New Test Detects Prostate Cancer More Accurately Than Traditional Screening Methods, Says International Prostate Cancer Treatment Expert Dr. David SamadiNEW YORK, April 19, 2011 /PRNewswire/ — According to a research from Northwestern Medicine, a new PSA (prostate-specific antigen) screening test for prostate cancer can more accurately identify aggressive forms of the disease and substantially reduce false positives, as compared to the two methods currently available. “This discovery is especially significant for men over 50 whose PSA levels put them in a ‘gray zone,’ where a biopsy may not be needed,” said Dr. David B. Samadi, a prostate cancer screening, prostate cancer treatment, robotic surgery, and prostate cancer surgery expert. Dr. Samadi is also Vice Chairman, Department of Urology, and Chief of Robotics and Minimally Invasive Surgery at The Mount Sinai Medical Center in New York City.
The new screening method, Prostate Heath Index, compares blood levels of three types of PSA, which can better differentiate between elevated PSA and other benign contributing factors. Elevated PSA levels may indicate the presence of prostate cancer but may also be caused by inflammation or enlargement of the prostate gland, or other conditions. It is this “gray area” that can result in unnecessary biopsies or prostate cancer treatment options.
“The PSA test has long been the standard test for prostate cancer, but has also been controversial in failing to detect aggressive cancers from slow-growing ones that would not have been life-threatening,” said Dr. Samadi, a urologic oncologist. “But it was the only marker we had, which is why I would combine the PSA results with Gleason and digital rectal exam scores to make an appropriate prostate cancer diagnosis – one method alone is never enough.”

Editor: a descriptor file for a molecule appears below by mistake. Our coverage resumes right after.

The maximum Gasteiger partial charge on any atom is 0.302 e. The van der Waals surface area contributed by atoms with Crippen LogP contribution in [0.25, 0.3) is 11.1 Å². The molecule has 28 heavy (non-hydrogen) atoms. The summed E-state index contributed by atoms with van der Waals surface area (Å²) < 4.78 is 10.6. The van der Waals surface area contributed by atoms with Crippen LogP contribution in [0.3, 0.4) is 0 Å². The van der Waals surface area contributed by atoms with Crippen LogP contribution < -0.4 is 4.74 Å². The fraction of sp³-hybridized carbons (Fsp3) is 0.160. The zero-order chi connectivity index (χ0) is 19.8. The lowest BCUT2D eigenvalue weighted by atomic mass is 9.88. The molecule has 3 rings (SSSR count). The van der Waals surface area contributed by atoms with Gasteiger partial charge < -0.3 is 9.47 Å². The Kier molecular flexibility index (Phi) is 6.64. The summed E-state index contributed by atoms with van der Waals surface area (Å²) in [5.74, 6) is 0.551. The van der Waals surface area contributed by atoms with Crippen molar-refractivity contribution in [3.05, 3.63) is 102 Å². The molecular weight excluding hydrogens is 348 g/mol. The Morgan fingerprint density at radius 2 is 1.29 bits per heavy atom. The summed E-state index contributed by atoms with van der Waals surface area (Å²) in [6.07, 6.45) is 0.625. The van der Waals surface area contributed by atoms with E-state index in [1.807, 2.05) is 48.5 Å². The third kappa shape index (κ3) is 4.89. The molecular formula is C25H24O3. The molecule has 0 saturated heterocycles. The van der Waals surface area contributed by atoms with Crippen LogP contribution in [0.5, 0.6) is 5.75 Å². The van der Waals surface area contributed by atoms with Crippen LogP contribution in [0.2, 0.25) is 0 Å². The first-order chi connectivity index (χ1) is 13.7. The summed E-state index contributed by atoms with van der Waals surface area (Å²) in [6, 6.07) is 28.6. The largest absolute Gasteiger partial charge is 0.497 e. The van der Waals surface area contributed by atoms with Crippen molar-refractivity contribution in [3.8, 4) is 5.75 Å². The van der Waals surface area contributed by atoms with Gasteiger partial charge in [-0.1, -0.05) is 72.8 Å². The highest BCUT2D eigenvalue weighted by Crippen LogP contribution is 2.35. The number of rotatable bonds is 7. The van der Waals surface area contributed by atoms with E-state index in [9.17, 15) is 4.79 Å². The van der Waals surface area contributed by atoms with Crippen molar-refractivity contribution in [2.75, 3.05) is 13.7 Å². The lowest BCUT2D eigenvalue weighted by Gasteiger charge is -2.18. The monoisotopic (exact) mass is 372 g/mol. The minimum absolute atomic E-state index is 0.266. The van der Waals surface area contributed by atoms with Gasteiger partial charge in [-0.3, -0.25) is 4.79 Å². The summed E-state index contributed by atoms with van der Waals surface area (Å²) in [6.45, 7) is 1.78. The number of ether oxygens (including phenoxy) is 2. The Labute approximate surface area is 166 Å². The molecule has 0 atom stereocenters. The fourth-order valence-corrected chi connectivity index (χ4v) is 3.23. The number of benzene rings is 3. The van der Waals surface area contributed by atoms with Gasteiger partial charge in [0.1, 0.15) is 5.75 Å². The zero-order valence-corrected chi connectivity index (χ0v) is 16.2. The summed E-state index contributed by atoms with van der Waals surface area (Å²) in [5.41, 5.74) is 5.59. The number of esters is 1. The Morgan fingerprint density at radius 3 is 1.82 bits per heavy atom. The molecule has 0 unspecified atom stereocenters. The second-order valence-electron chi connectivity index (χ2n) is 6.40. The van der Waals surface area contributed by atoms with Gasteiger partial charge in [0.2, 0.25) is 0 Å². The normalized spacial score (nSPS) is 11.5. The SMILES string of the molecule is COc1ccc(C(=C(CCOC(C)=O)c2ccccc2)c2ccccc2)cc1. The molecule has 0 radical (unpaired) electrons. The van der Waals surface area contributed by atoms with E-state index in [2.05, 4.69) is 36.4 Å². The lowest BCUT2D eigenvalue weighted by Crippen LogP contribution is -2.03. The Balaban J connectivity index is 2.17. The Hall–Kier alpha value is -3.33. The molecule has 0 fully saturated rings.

The study, which will appear in the May issue of the Journal of Urology, was led by Northwestern’s Dr. William J. Catalona, the pioneer of the standard PSA test. It followed 900 men who had had normal prostate exams and compared the accuracy of the Prostate Health Index to the standard PSA. It also compared another test that measures the ratio between total PSA and a subtype called free PSA. The new screening method, also called the Pro-PSA test, more accurately detected cancer, particularly the aggressive forms, in men over 50 with dubious total PSA levels. It was most useful in patients with a normal prostate exam and a PSA level between 2 to 10. This range is considered the diagnostic “gray zone.”
The new Prostate Health Index, or Pro-PSA test, was recently approved for commercial use in Europe. Currently, the FDA is currently reviewing the study data, which was supported by Beckman Coulter, Inc., a biomedical test developer and manufacturer. It could very well be approved for use in the United States in the near future.
“The Prostate Health Index can isolate the fast-growing prostate cancers and reduce the amount of false positives than other commercially available tests,” said Dr. Samadi, “However, it’s important to note that although the combination of the three tests outperformed any other single screening methods, it is not a perfect predictor of prostate cancer risk.”
Dr. David B. Samadi